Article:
South African vaccine train sends doses to poor areas



Train workers watch from the COVID-19 vaccination train parked at the Swartkops marshalling yard outside Gqeberha, South Africa on Thursday, September 23, 2021. South Africa sent a train carrying vaccines COVID-19 in one of its poorer provinces to get doses in areas with extensive health facilities. The vaccine train, named Transvaco, will make a three-month tour of the Eastern Cape Province and stop at seven stations for two weeks at a time to vaccinate people. (AP Photo / Jerome Delay)


When Wongalwethu Mbanjwa tried to get the COVID-19 vaccine and found his local center closed, a friend told him there was another option: to get one on the train.

So Mbanjwa did it.

Not just any train, but South Africa’s vaccine train – which has now made its way to the small town of Swartkops on the country’s south coast. Carrying doctors, nurses and, most importantly, doses of vaccines, its mission is to bring vaccines closer to the inhabitants of the small towns and poorer regions of South Africa, which has the highest number of infections to coronavirus from the continent with more than 2.8 million.

The train is parked at Swartkops station, the first stop on a three-month trip through the poor Eastern Cape province. There will be about two weeks at a time at seven stations across the province to vaccinate as many people as possible.

State-owned railway company Transnet launched the program to help the government roll it out. The initiative aims to tackle two of the government’s biggest challenges head-on: distributing doses beyond major cities to areas with limited health facilities and trying to convince hesitant people in those areas to get vaccinated.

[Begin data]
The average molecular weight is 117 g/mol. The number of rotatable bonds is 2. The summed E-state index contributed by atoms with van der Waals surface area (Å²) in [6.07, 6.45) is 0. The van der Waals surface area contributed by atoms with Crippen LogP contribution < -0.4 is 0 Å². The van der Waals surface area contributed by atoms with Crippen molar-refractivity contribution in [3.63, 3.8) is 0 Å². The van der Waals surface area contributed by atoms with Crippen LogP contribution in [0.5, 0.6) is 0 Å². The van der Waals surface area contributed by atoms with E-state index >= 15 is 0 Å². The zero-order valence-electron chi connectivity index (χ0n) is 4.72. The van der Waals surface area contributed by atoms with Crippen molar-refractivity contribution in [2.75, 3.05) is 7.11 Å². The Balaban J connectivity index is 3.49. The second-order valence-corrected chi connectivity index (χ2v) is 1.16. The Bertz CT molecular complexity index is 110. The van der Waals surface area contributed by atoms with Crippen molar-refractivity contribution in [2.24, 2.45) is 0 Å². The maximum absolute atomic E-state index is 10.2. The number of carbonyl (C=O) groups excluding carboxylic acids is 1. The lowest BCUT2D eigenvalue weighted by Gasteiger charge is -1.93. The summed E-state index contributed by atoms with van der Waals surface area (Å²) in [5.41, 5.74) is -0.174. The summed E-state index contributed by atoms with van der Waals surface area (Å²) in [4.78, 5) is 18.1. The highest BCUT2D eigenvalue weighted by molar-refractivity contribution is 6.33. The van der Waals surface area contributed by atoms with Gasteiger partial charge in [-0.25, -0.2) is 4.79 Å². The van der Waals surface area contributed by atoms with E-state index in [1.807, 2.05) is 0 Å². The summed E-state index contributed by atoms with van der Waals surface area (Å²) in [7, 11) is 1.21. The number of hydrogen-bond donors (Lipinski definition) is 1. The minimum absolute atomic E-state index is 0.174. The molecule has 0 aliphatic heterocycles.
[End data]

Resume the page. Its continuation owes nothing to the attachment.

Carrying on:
The train, named Transvaco, can hold up to 108,000 doses of vaccine in ultra-cold refrigerators. It has nine coaches, including accommodation coaches and a staff kitchen and dining room, a vaccination area and consultation rooms.

It’s a new version of another train that has been carrying doctors and drugs across South Africa since the mid-1990s.

Dr Paballo Mokwana, head of the train program, said medical staff had so far vaccinated just under 1,000 people during the stop at Swartkops. They gave injections on the train, but also sent a vaccination team to nearby factories and businesses to administer vaccines to people at work.

Untsaphokazi Singaphi was one of the people who received a vaccine from the off-site vaccination team at the factory where she works. She arrived to receive her second dose of the Pfizer-BioNTech vaccine with a smile on her face.

“I am happy and I feel at peace,” she said. “I know I am safe, as are my children and others around me. So I’m really at peace with (the fact) that I’m done. ”

“I was waiting for the moment when I too can say that I am one of the vaccinated in South Africa,” Singaphi said.

Only 14% of South Africa’s 60 million people are fully immunized, and the train is part of efforts to increase that number as quickly as possible.

It doesn’t always work, however.

Andiswa Maseko was the first person to arrive on the train for a vaccine early Thursday morning. Vaccination officer Bongani Nxumalo explained the options to him. She could either have the Johnson & Johnson single-dose vaccine or go for the two-dose Pfizer-BioNTech. After Maseko showed signs of hesitation, a nurse entered the vaccination booth and tried to reassure her as well.

But Maseko asked to be given a moment to think about whether she wanted to be vaccinated, got off the train and never returned.

Nxumalo said Swartskop and the Eastern Cape Province were different from other places they worked. People are more reluctant.

“Most people here … have misconceptions about the vaccine,” he said. “A lot of people will say ‘You are here to kill us.'”

“So we keep telling them that the vaccine is real, that COVID is there and that many people have lost their lives. We tell them that we have also been vaccinated, ”Nxumalo said.

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